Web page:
And the only section of the economy which is really making windfall profits right now is the banking industry. And, so, it makes sense to tax them higher to help cover that gap.
Bert Ely, as somebody who has followed the banking industry for a long time, is this a good idea?
It's a terrible idea.
First of all, the banking industry, while it's had some good profits in some of the lines of business, is still experiencing very substantial credit losses on credit card loans, mortgage loans, commercial real estate loans. The profitability of the industry is not that robust.
But, also, these — this tax, whatever form it takes, could have some significant unintended consequences, not just on the institutions, but on the economy as a whole. One of the things is, banks will take steps to minimize the tax, possibly even including moving certain activities and jobs out of the United States in order to avoid the tax.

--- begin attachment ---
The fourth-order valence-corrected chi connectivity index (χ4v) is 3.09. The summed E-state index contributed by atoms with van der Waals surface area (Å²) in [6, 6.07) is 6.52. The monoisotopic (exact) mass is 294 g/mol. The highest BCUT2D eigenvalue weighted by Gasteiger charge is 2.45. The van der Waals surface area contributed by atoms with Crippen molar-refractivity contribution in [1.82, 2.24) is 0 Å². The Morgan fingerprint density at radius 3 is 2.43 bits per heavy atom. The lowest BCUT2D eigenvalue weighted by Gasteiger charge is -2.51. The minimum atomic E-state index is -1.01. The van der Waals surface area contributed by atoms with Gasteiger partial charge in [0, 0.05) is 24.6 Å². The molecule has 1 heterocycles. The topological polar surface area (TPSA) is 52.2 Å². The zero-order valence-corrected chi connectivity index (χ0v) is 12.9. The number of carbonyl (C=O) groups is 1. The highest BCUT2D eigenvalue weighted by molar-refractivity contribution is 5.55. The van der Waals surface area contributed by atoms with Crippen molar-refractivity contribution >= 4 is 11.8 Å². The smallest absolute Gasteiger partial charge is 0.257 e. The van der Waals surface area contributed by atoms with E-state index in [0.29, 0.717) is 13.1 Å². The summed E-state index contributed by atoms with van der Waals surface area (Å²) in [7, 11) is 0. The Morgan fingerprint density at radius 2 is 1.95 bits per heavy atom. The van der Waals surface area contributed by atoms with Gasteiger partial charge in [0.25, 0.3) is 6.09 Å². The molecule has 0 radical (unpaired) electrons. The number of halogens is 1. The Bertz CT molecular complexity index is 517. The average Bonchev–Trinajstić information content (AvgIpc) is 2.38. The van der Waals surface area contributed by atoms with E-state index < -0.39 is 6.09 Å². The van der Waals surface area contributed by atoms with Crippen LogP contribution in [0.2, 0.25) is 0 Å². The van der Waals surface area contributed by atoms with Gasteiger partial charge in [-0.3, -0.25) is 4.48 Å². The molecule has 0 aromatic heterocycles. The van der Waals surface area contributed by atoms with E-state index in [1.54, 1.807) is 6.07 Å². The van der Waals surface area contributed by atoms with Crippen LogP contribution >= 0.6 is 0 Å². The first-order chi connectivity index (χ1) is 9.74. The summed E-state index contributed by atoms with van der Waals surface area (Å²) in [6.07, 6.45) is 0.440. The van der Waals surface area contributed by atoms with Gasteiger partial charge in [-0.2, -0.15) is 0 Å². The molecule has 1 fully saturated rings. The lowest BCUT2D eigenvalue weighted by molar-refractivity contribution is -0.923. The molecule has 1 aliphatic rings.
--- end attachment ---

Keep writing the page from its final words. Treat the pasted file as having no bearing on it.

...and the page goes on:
Let me pick up on one of those points and come back to Felix Salmon.
And that is Bert Ely's points, that a lot of these banks, you say they are making money, but — but he's saying they're really not as strong internally as it appears that they are; they're really not in shape, in any sort of shape to take on these additional fees or taxes.
Which is, if you ask the banks, completely untrue, and if you ask Treasury, completely untrue, because they have repaid, all of them pretty much have repaid the TARP funds that they took from the government. And the only reason that the government let them repay that money is because they put their stress tests in. They made sure that these banks were well-capitalized, they were highly solvent, and that there weren't any problems with the banks.